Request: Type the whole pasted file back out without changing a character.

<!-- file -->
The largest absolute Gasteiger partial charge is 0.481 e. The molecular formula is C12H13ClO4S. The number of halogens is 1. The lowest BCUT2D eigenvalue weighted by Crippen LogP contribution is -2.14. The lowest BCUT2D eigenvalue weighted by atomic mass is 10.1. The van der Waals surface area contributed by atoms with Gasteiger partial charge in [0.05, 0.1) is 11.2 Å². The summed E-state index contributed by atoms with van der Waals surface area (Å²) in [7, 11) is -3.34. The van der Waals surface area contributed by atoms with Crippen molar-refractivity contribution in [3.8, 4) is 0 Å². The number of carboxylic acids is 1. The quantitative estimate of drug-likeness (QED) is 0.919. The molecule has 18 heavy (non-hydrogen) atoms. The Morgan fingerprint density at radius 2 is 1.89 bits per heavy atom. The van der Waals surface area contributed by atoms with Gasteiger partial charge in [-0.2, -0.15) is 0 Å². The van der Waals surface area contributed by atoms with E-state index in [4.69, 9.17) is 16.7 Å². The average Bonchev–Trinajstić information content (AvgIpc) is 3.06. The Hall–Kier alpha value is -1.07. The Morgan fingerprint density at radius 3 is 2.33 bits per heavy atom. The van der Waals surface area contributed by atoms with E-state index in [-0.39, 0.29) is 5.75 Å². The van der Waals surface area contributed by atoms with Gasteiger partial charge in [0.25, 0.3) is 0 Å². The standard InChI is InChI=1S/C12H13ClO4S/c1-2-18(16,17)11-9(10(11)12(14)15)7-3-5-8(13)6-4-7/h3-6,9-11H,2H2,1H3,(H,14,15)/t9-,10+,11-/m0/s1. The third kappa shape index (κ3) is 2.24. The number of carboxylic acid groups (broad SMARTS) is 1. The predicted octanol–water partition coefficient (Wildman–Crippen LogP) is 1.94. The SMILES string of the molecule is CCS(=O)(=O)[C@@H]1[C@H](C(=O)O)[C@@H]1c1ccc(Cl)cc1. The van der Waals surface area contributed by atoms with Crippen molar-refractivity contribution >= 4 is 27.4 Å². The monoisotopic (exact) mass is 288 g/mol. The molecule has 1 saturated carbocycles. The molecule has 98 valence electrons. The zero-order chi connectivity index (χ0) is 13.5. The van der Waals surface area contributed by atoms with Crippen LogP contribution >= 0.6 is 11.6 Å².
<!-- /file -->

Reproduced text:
The largest absolute Gasteiger partial charge is 0.481 e. The molecular formula is C12H13ClO4S. The number of halogens is 1. The lowest BCUT2D eigenvalue weighted by Crippen LogP contribution is -2.14. The lowest BCUT2D eigenvalue weighted by atomic mass is 10.1. The van der Waals surface area contributed by atoms with Gasteiger partial charge in [0.05, 0.1) is 11.2 Å². The summed E-state index contributed by atoms with van der Waals surface area (Å²) in [7, 11) is -3.34. The van der Waals surface area contributed by atoms with Crippen molar-refractivity contribution in [3.8, 4) is 0 Å². The number of carboxylic acids is 1. The quantitative estimate of drug-likeness (QED) is 0.919. The molecule has 18 heavy (non-hydrogen) atoms. The Morgan fingerprint density at radius 2 is 1.89 bits per heavy atom. The van der Waals surface area contributed by atoms with Gasteiger partial charge in [-0.2, -0.15) is 0 Å². The van der Waals surface area contributed by atoms with E-state index in [4.69, 9.17) is 16.7 Å². The average Bonchev–Trinajstić information content (AvgIpc) is 3.06. The Hall–Kier alpha value is -1.07. The Morgan fingerprint density at radius 3 is 2.33 bits per heavy atom. The van der Waals surface area contributed by atoms with E-state index in [-0.39, 0.29) is 5.75 Å². The van der Waals surface area contributed by atoms with Gasteiger partial charge in [0.25, 0.3) is 0 Å². The standard InChI is InChI=1S/C12H13ClO4S/c1-2-18(16,17)11-9(10(11)12(14)15)7-3-5-8(13)6-4-7/h3-6,9-11H,2H2,1H3,(H,14,15)/t9-,10+,11-/m0/s1. The third kappa shape index (κ3) is 2.24. The number of carboxylic acid groups (broad SMARTS) is 1. The predicted octanol–water partition coefficient (Wildman–Crippen LogP) is 1.94. The SMILES string of the molecule is CCS(=O)(=O)[C@@H]1[C@H](C(=O)O)[C@@H]1c1ccc(Cl)cc1. The van der Waals surface area contributed by atoms with Crippen molar-refractivity contribution >= 4 is 27.4 Å². The monoisotopic (exact) mass is 288 g/mol. The molecule has 1 saturated carbocycles. The molecule has 98 valence electrons. The zero-order chi connectivity index (χ0) is 13.5. The van der Waals surface area contributed by atoms with Crippen LogP contribution >= 0.6 is 11.6 Å².